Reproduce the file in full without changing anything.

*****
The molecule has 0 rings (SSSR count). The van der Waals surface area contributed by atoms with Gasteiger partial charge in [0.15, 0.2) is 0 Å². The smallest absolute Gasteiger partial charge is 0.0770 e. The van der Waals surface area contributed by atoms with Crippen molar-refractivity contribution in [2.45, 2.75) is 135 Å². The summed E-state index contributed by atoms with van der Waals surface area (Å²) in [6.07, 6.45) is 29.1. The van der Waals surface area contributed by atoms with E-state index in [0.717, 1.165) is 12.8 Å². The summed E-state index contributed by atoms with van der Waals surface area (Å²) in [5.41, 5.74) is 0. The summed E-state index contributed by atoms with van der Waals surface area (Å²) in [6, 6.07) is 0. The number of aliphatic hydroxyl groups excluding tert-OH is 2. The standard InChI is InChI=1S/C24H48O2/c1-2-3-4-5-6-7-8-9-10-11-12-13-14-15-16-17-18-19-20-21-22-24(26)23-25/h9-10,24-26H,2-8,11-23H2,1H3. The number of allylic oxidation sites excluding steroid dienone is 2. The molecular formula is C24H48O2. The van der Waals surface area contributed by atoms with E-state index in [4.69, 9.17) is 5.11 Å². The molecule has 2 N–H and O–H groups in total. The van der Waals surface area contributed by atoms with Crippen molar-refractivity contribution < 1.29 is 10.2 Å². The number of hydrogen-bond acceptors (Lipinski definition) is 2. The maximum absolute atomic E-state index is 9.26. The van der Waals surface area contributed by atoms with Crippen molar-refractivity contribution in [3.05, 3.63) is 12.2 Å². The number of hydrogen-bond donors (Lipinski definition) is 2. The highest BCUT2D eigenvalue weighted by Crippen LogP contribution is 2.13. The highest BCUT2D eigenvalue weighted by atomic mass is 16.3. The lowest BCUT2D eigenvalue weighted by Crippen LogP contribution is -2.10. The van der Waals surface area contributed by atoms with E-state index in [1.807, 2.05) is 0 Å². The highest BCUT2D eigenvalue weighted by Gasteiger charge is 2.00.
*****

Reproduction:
The molecule has 0 rings (SSSR count). The van der Waals surface area contributed by atoms with Gasteiger partial charge in [0.15, 0.2) is 0 Å². The smallest absolute Gasteiger partial charge is 0.0770 e. The van der Waals surface area contributed by atoms with Crippen molar-refractivity contribution in [2.45, 2.75) is 135 Å². The summed E-state index contributed by atoms with van der Waals surface area (Å²) in [6.07, 6.45) is 29.1. The van der Waals surface area contributed by atoms with E-state index in [0.717, 1.165) is 12.8 Å². The summed E-state index contributed by atoms with van der Waals surface area (Å²) in [5.41, 5.74) is 0. The summed E-state index contributed by atoms with van der Waals surface area (Å²) in [6, 6.07) is 0. The number of aliphatic hydroxyl groups excluding tert-OH is 2. The standard InChI is InChI=1S/C24H48O2/c1-2-3-4-5-6-7-8-9-10-11-12-13-14-15-16-17-18-19-20-21-22-24(26)23-25/h9-10,24-26H,2-8,11-23H2,1H3. The number of allylic oxidation sites excluding steroid dienone is 2. The molecular formula is C24H48O2. The van der Waals surface area contributed by atoms with E-state index in [4.69, 9.17) is 5.11 Å². The molecule has 2 N–H and O–H groups in total. The van der Waals surface area contributed by atoms with Crippen molar-refractivity contribution < 1.29 is 10.2 Å². The number of hydrogen-bond acceptors (Lipinski definition) is 2. The maximum absolute atomic E-state index is 9.26. The van der Waals surface area contributed by atoms with Crippen molar-refractivity contribution in [3.05, 3.63) is 12.2 Å². The number of hydrogen-bond donors (Lipinski definition) is 2. The highest BCUT2D eigenvalue weighted by Crippen LogP contribution is 2.13. The highest BCUT2D eigenvalue weighted by atomic mass is 16.3. The lowest BCUT2D eigenvalue weighted by Crippen LogP contribution is -2.10. The van der Waals surface area contributed by atoms with E-state index in [1.807, 2.05) is 0 Å². The highest BCUT2D eigenvalue weighted by Gasteiger charge is 2.00.